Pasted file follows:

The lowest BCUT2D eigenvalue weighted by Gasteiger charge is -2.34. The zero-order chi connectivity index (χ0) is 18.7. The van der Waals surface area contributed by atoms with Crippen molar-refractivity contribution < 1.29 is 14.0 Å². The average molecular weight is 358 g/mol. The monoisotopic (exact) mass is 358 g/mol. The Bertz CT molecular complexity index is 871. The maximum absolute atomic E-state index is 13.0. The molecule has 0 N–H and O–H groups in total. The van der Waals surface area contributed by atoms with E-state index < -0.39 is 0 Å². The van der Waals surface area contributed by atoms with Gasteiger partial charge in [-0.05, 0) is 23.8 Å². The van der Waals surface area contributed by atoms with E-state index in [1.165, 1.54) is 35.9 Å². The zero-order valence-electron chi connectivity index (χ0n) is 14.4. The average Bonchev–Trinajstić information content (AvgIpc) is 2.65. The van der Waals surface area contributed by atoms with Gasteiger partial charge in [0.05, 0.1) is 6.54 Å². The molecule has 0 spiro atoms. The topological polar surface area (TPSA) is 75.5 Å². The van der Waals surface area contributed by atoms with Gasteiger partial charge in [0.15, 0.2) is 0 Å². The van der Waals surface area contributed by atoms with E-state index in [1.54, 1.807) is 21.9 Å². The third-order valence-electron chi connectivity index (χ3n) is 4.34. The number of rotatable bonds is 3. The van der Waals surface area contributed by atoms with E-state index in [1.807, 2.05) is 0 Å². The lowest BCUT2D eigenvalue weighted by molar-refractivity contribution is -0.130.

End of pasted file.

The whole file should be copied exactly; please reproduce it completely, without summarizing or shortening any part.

The lowest BCUT2D eigenvalue weighted by Gasteiger charge is -2.34. The zero-order chi connectivity index (χ0) is 18.7. The van der Waals surface area contributed by atoms with Crippen molar-refractivity contribution < 1.29 is 14.0 Å². The average molecular weight is 358 g/mol. The monoisotopic (exact) mass is 358 g/mol. The Bertz CT molecular complexity index is 871. The maximum absolute atomic E-state index is 13.0. The molecule has 0 N–H and O–H groups in total. The van der Waals surface area contributed by atoms with E-state index < -0.39 is 0 Å². The van der Waals surface area contributed by atoms with Gasteiger partial charge in [-0.05, 0) is 23.8 Å². The van der Waals surface area contributed by atoms with E-state index in [1.165, 1.54) is 35.9 Å². The zero-order valence-electron chi connectivity index (χ0n) is 14.4. The average Bonchev–Trinajstić information content (AvgIpc) is 2.65. The van der Waals surface area contributed by atoms with Gasteiger partial charge in [0.05, 0.1) is 6.54 Å². The molecule has 0 spiro atoms. The topological polar surface area (TPSA) is 75.5 Å². The van der Waals surface area contributed by atoms with Gasteiger partial charge in [0.15, 0.2) is 0 Å². The van der Waals surface area contributed by atoms with E-state index in [1.54, 1.807) is 21.9 Å². The third-order valence-electron chi connectivity index (χ3n) is 4.34. The number of rotatable bonds is 3. The van der Waals surface area contributed by atoms with E-state index in [1.807, 2.05) is 0 Å². The lowest BCUT2D eigenvalue weighted by molar-refractivity contribution is -0.130.